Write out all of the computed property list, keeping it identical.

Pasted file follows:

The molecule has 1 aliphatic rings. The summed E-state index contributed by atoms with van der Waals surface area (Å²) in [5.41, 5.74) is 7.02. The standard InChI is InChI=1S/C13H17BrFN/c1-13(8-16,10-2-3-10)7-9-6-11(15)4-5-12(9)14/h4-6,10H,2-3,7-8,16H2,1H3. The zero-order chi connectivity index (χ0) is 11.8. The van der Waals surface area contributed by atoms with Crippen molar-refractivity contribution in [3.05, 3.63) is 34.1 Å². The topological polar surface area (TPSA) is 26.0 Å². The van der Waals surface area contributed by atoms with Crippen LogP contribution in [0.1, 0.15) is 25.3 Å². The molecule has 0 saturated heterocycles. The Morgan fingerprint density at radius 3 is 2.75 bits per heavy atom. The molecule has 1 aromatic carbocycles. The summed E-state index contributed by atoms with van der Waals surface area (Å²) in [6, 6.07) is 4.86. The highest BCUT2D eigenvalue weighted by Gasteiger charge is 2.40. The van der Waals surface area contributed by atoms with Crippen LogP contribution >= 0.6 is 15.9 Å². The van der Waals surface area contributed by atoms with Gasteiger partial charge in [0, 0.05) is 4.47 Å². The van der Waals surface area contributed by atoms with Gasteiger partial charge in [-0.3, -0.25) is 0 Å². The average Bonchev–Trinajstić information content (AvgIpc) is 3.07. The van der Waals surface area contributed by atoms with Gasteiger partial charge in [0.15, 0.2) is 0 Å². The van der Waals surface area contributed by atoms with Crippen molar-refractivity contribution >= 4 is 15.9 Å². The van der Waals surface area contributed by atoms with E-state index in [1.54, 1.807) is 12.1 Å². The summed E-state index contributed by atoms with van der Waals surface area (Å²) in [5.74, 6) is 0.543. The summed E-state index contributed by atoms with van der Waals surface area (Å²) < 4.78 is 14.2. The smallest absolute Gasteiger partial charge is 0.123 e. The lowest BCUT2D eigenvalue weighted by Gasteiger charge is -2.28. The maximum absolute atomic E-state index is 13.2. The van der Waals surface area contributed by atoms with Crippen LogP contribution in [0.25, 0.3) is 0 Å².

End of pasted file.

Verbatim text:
The molecule has 1 aliphatic rings. The summed E-state index contributed by atoms with van der Waals surface area (Å²) in [5.41, 5.74) is 7.02. The standard InChI is InChI=1S/C13H17BrFN/c1-13(8-16,10-2-3-10)7-9-6-11(15)4-5-12(9)14/h4-6,10H,2-3,7-8,16H2,1H3. The zero-order chi connectivity index (χ0) is 11.8. The van der Waals surface area contributed by atoms with Crippen molar-refractivity contribution in [3.05, 3.63) is 34.1 Å². The topological polar surface area (TPSA) is 26.0 Å². The van der Waals surface area contributed by atoms with Crippen LogP contribution in [0.1, 0.15) is 25.3 Å². The molecule has 0 saturated heterocycles. The Morgan fingerprint density at radius 3 is 2.75 bits per heavy atom. The molecule has 1 aromatic carbocycles. The summed E-state index contributed by atoms with van der Waals surface area (Å²) in [6, 6.07) is 4.86. The highest BCUT2D eigenvalue weighted by Gasteiger charge is 2.40. The van der Waals surface area contributed by atoms with Crippen LogP contribution >= 0.6 is 15.9 Å². The van der Waals surface area contributed by atoms with Gasteiger partial charge in [0, 0.05) is 4.47 Å². The van der Waals surface area contributed by atoms with Gasteiger partial charge in [-0.3, -0.25) is 0 Å². The average Bonchev–Trinajstić information content (AvgIpc) is 3.07. The van der Waals surface area contributed by atoms with Gasteiger partial charge in [0.15, 0.2) is 0 Å². The van der Waals surface area contributed by atoms with Crippen molar-refractivity contribution >= 4 is 15.9 Å². The van der Waals surface area contributed by atoms with E-state index in [1.54, 1.807) is 12.1 Å². The summed E-state index contributed by atoms with van der Waals surface area (Å²) in [5.74, 6) is 0.543. The summed E-state index contributed by atoms with van der Waals surface area (Å²) < 4.78 is 14.2. The smallest absolute Gasteiger partial charge is 0.123 e. The lowest BCUT2D eigenvalue weighted by Gasteiger charge is -2.28. The maximum absolute atomic E-state index is 13.2. The van der Waals surface area contributed by atoms with Crippen LogP contribution in [0.25, 0.3) is 0 Å².